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Note: This topic is for the Pro version of the program only. See here for the Standard version.
Most of you will be using the compact data solution, and I place reasonably regular updates on the web site so if you missed some days you can download and install the complete data from the beginning of 2011. The facilities to do this are in the new Data Centre.
This is the View menu where you get at the earthquake data.
First let’s take a look at the data, and then I will explain how you get new data.
Click on ‘Open Quake Data (7 days)’ or press the number key 7, for 30 days use the corresponding menu item or press the letter key M, or for 365 days use the menu item of press the letter key Y and you should see a screen like this: (Cick this image for the full version)
This screen is the same for both the Pro versions with some very minor differences in context menuing. If you are used to the standard event lists screen you will find that whilst the actual data display portion is the same the facilities are not.
First off there is more vertical space for the list. This is because the toolbars that were at the top have been moved to pop-out windows using the tabs found at the left hand side of the screen.
The page shows the following detail:
- Earthquake ID
- The Network source that provided the data
- The File source that provided the data (this is an internal value)
- The Version of the information
- The date of the event (UTC = GMT)
- Magnitude – (Each provider has default minimum values)
- Magnitude Type
- Energy KJ
- Number of Reporting Stations
- Depth of the event
- Location of the event
- A felt flag indicator
- A status letter
- U – Unknown status
- A – Automatic entry
- R – Reviewed by seismologist
- M – Manual calculation
- C – Confirmed
- Revised – a tick box showing if the data has been updated.
I will go into further detail on some of these later on.
The number of lines count which is in the ‘status bar’ at the bottom of the main screen tells you the count of lines of all providers currently on screen.
This also shows which version of the databases you are using. (You can actually see all of this on the full version of the main page above)
The back colour of the magnitude value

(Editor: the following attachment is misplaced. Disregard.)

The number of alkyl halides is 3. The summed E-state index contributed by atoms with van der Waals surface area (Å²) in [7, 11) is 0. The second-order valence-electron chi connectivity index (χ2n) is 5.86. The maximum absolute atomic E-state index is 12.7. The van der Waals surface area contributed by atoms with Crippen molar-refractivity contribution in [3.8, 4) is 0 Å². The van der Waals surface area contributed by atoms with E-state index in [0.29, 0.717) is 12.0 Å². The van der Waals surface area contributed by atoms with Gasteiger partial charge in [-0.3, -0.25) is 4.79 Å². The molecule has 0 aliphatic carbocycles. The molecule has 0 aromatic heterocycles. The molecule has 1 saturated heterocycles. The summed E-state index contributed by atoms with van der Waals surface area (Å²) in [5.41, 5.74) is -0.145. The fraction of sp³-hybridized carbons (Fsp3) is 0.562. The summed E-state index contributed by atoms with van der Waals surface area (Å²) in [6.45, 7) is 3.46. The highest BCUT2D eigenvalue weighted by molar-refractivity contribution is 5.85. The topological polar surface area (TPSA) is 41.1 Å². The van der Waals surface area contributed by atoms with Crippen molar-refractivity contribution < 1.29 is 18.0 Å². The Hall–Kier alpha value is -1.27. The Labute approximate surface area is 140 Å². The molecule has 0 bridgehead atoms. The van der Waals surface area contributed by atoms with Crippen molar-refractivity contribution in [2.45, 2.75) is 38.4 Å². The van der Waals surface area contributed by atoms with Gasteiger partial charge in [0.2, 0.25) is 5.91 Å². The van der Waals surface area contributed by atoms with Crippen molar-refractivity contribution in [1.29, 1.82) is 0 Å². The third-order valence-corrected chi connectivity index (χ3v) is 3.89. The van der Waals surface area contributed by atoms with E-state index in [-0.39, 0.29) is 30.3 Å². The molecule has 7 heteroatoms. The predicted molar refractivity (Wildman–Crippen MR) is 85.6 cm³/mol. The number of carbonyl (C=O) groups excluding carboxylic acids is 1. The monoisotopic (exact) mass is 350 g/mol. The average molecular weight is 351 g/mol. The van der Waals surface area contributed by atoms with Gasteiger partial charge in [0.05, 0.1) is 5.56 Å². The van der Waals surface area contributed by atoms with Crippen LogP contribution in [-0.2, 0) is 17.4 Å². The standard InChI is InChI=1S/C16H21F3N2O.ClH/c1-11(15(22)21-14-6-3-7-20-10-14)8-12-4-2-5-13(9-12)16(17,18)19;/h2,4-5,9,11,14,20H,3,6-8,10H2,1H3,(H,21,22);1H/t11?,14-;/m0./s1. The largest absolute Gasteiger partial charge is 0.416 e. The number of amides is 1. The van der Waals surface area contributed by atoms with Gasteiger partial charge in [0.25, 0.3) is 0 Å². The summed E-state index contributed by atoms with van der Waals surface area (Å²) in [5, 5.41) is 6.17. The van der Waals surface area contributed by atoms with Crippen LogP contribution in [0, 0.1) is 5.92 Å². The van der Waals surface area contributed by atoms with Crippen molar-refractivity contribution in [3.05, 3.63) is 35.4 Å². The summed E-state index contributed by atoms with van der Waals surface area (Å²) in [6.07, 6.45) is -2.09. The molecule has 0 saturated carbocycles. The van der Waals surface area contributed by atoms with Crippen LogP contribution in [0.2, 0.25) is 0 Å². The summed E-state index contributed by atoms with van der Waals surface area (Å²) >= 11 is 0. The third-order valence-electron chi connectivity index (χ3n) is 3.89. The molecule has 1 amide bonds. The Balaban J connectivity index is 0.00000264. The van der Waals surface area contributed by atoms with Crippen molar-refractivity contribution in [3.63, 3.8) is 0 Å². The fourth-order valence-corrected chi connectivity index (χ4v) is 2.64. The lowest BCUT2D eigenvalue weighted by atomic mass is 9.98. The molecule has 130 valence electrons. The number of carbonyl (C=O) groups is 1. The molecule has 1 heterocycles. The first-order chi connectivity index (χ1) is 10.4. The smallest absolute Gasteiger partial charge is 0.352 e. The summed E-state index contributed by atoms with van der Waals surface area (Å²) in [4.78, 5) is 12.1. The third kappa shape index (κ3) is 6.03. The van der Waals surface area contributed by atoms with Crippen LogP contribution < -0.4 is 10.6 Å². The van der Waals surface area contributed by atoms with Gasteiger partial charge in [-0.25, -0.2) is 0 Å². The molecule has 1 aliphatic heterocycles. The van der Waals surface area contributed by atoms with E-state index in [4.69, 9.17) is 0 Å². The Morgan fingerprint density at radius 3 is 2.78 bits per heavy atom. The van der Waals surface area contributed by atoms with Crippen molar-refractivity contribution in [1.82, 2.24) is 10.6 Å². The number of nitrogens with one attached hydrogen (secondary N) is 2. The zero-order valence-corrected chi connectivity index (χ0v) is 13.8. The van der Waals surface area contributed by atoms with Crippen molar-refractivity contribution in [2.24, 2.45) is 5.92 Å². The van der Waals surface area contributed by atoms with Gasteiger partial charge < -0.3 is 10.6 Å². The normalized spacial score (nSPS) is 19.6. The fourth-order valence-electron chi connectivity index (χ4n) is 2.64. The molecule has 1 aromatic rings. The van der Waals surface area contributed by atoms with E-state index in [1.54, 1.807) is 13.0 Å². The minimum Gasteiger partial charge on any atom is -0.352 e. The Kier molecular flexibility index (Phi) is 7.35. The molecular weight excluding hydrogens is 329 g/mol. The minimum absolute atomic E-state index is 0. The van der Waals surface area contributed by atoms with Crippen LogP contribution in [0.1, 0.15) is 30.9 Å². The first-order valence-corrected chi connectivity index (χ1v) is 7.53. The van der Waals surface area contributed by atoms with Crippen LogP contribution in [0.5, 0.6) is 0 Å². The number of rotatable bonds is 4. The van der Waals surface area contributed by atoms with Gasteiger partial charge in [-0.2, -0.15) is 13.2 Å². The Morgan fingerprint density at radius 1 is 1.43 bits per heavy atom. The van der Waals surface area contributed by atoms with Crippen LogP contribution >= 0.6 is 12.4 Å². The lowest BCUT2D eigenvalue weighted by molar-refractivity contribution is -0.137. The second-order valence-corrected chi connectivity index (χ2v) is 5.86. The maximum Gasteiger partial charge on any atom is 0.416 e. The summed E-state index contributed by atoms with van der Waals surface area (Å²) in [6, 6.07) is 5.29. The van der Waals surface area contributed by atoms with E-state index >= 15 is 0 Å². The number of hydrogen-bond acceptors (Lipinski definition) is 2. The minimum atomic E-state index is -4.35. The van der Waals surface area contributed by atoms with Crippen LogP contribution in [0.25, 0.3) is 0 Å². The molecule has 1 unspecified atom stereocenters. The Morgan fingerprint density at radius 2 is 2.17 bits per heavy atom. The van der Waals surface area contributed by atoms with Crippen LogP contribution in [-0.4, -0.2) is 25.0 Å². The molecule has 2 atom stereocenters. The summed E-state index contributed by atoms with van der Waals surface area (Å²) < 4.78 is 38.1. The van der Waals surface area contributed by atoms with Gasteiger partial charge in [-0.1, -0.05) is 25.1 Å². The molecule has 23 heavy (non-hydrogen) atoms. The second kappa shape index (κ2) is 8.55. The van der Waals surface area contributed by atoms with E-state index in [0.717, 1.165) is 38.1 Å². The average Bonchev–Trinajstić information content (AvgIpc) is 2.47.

These are set in Program Settings in the Data Centre. You may of course choose any colour you like. (The QVS file buttons for Google Earth do NOT change colour if you change these colours)
The Data List
Generally providers will be turned on when you open the screen. The ability to 'pin' this to selected providers will be given in the next release. Currently you have these providers
- USGS – the United States Geological Survey – which provides information that is updated every 5 minutes on magnitude 4.5 earthquakes and upwards worldwide and magnitude 1.0 and upwards for the United States
- EMSC – The European Mediterranean Seismological Centre – which provides information of Magnitude 2.0 upwards in Europe and many other areas including most world Magnitude 4 and upwards events
- GeoNet (New Zealand) – The New Zealand earthquake service – which provides details of earthquakes in the New Zealand region, generally from Magnitude 1.0 upwards
- JMA – the Japan Meteorological Agency reporting on local earthquakes to Japan which appear to be from 2.0 ML upwards. (I do not get the world wide earthquakes from them).
- Canada – 30 days data from Natural Resources Canada, generally restricted to the region of Canada.
- NOA BBNet (Greece)
- GFZ Potsdam
- British Geological Survey (UK and Ireland)
- GeoScience (Australia)
Currently in the sausage machine are Chile and Iceland and I hope to get Iran and the Turkey in there very soon. The information currently available gives good coverage of Magnitude 4.0 and upwards earthquakes worldwide.
The first tab deals with criteria selections for the earthquakes in terms of location (region), latitude and longitude, magnitudes etc. Although the functionality of these criteria will be familiar to those who have used the standard version the layout will not. Running from the top downwards the selectable criteria are as follows: